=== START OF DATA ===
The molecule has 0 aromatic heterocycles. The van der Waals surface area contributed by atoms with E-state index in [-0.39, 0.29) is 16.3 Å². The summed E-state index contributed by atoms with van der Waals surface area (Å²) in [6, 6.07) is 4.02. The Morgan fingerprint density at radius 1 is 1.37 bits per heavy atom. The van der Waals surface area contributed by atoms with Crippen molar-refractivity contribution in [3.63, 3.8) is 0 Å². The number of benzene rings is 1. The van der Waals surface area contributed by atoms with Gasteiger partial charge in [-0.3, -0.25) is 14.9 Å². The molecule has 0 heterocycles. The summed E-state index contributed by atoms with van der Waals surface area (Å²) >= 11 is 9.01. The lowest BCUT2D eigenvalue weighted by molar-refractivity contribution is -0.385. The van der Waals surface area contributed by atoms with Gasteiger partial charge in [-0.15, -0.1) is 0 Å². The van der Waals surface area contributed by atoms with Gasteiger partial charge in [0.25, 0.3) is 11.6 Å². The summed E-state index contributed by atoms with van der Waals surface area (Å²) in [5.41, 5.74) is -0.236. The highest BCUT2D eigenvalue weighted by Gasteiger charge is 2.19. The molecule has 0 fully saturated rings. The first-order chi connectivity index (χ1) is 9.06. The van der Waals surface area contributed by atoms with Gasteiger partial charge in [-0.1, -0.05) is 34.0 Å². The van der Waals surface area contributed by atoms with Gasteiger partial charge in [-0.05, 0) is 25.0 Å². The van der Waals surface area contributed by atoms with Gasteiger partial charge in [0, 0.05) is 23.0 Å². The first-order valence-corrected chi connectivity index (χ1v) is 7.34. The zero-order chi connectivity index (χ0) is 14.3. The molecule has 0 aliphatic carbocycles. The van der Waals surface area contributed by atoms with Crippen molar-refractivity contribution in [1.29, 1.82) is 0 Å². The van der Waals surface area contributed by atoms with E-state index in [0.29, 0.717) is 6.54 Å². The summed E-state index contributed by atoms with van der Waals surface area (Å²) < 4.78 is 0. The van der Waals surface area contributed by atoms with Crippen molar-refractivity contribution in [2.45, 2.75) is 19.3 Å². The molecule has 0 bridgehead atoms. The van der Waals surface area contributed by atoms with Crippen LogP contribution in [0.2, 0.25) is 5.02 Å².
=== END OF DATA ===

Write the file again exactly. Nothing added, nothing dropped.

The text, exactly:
The molecule has 0 aromatic heterocycles. The van der Waals surface area contributed by atoms with E-state index in [-0.39, 0.29) is 16.3 Å². The summed E-state index contributed by atoms with van der Waals surface area (Å²) in [6, 6.07) is 4.02. The Morgan fingerprint density at radius 1 is 1.37 bits per heavy atom. The van der Waals surface area contributed by atoms with Crippen molar-refractivity contribution in [3.63, 3.8) is 0 Å². The number of benzene rings is 1. The van der Waals surface area contributed by atoms with Gasteiger partial charge in [-0.3, -0.25) is 14.9 Å². The molecule has 0 heterocycles. The summed E-state index contributed by atoms with van der Waals surface area (Å²) >= 11 is 9.01. The lowest BCUT2D eigenvalue weighted by molar-refractivity contribution is -0.385. The van der Waals surface area contributed by atoms with Gasteiger partial charge in [-0.15, -0.1) is 0 Å². The van der Waals surface area contributed by atoms with Gasteiger partial charge in [0.25, 0.3) is 11.6 Å². The summed E-state index contributed by atoms with van der Waals surface area (Å²) in [5.41, 5.74) is -0.236. The highest BCUT2D eigenvalue weighted by Gasteiger charge is 2.19. The molecule has 0 fully saturated rings. The first-order chi connectivity index (χ1) is 9.06. The van der Waals surface area contributed by atoms with Gasteiger partial charge in [-0.1, -0.05) is 34.0 Å². The van der Waals surface area contributed by atoms with Gasteiger partial charge in [-0.05, 0) is 25.0 Å². The van der Waals surface area contributed by atoms with Gasteiger partial charge in [0, 0.05) is 23.0 Å². The first-order valence-corrected chi connectivity index (χ1v) is 7.34. The zero-order chi connectivity index (χ0) is 14.3. The molecule has 0 aliphatic carbocycles. The van der Waals surface area contributed by atoms with Crippen molar-refractivity contribution in [1.29, 1.82) is 0 Å². The van der Waals surface area contributed by atoms with E-state index in [0.29, 0.717) is 6.54 Å². The summed E-state index contributed by atoms with van der Waals surface area (Å²) < 4.78 is 0. The van der Waals surface area contributed by atoms with Crippen molar-refractivity contribution in [2.45, 2.75) is 19.3 Å². The molecule has 0 bridgehead atoms. The van der Waals surface area contributed by atoms with Crippen LogP contribution in [0.2, 0.25) is 5.02 Å².